Do you think so?
              Seems to me there’s plenty of people around who think they can eliminate one pole of a duality and keep the other.
              Eternal happiness for example.

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            99. It is easily understood but a foreign concept to western thought. There’s no secret handshakes or hidden anything. It’s all right out in the open. It’s simply the way we’ve been accustomed to see it.
              One issue I have with science is they (unknowingly) approach it through the lens of Hebrew thinking. Until that changes there will be no real breakthroughs.

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            100. who is the driver?

              You put your finger right on the most fundamental incoherence of mind-brain monism.

              Proponents assure us there’s no ghost in the machine, yet repeatedly objectify the brain as something outside the self and put the self in a position of control over it. They talk about ‘executive functions’ located in the frontal lobes that ‘we’ use to control other aspects of the brain, such as emotions, memories and motor centres.

              They’re standing in subject-object dualism while asserting monism. Their claim collapses every time they open their mouths.

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      3. Yet we evolved or emerged from a system we can’t comprehend?

        We evolved so as to adapt to a very small subset of reality that we might call our ‘ecosystem’. There would be no adaptive advantage whatsoever in understanding anything beyond that nor in understanding the ecosystem beyond how to act within it so as to optimise our survival and reproduction. Any more would be counter-adaptive as it would deflect our attention and energy away from what’s needed to reproduce our DNA.

        If you haven’t already, please check out the Donald Hoffman vid I posted. He not only explains it more completely and eloquently than I, he’s used game theory to model evolutionary adaptation with software and found simulated organisms which ‘understand’ their ‘reality’ tend to go extinct.

        Liked by 1 person

        1. I did watch the Hoffman video last night before bed. I like his attitude.
          I disagree with some of this here. Just because I can’t see or experience a particle phenomenon (or other) outside my ecosystem doesn’t mean it hasn’t help shaped what I am. Where does one ecosystem begin and another end?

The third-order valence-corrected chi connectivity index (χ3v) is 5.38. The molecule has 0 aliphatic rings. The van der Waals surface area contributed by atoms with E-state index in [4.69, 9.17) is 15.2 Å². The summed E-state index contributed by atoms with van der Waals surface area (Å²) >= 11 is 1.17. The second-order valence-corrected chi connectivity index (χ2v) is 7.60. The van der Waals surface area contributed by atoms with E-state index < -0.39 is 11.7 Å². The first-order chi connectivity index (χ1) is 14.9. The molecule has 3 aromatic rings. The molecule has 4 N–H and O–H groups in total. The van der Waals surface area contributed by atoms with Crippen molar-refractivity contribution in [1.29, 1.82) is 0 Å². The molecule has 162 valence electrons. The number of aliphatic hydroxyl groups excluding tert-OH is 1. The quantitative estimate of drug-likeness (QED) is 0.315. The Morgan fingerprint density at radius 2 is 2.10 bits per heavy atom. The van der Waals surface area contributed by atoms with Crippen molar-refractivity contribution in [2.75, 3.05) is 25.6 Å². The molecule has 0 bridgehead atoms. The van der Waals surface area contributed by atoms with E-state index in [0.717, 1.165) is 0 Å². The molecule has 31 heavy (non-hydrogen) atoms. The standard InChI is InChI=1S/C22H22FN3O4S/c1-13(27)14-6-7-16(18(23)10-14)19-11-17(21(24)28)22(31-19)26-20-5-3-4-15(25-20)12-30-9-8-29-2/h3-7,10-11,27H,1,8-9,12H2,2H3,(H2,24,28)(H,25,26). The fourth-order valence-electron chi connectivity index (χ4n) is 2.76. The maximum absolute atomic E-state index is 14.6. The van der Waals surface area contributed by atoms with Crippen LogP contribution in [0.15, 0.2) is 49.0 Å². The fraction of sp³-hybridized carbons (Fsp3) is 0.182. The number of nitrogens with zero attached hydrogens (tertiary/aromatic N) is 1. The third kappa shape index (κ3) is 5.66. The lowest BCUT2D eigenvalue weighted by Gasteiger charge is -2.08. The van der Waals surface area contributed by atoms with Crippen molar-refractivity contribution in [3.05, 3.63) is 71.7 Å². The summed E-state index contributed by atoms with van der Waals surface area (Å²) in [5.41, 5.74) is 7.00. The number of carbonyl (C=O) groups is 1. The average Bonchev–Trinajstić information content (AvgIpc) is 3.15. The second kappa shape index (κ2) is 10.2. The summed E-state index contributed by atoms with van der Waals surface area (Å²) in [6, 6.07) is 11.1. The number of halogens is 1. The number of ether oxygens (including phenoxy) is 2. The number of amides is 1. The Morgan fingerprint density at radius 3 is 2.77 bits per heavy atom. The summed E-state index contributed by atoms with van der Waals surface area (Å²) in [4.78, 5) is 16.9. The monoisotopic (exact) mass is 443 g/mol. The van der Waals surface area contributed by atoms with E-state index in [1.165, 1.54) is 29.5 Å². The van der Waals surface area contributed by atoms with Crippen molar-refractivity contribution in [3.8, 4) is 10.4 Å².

Let’s pick hummingbirds for an example. If there were no hummingbirds I would be different than I am. I would still exist, but different. It may not be a remarkable difference but collectively, interdependence illustrates there IS some other non-thing that does not exist because there are no hummingbirds. My problem is—who gets to decide the demarcation lines where one ecosystem begins and another ends? It’s arbitrary. We know it’s arbitrary, that it’s all connected but don’t feel that based on culture, not evolution.
          Many selections have been made for our best chance at propagation. Not necessarily survival. Christian style belief is a good example of that.

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          1. I’m not saying particles or hummingbirds have no effect on you. But I am saying that you don’t need to know anything about the reality of particles or hummingbirds – or even the reality of food or potential mates (I sure know I don’t comprehend women) – to be able to successfully navigate selection pressure and propagate your DNA. And neither did your ancestors.

            So there’s no reason evolution would have equipped you with the tools to understand the reality of particles, hummingbirds, Big Macs or sex appeal. For example, if string theory is right (which I seriously doubt) all of those things are manifestations of phenomena in 10 or more dimensions, most of which you have no access to and can’t even imagine. Evolution taught you how to survive in the universe (for a while), not how to understand it.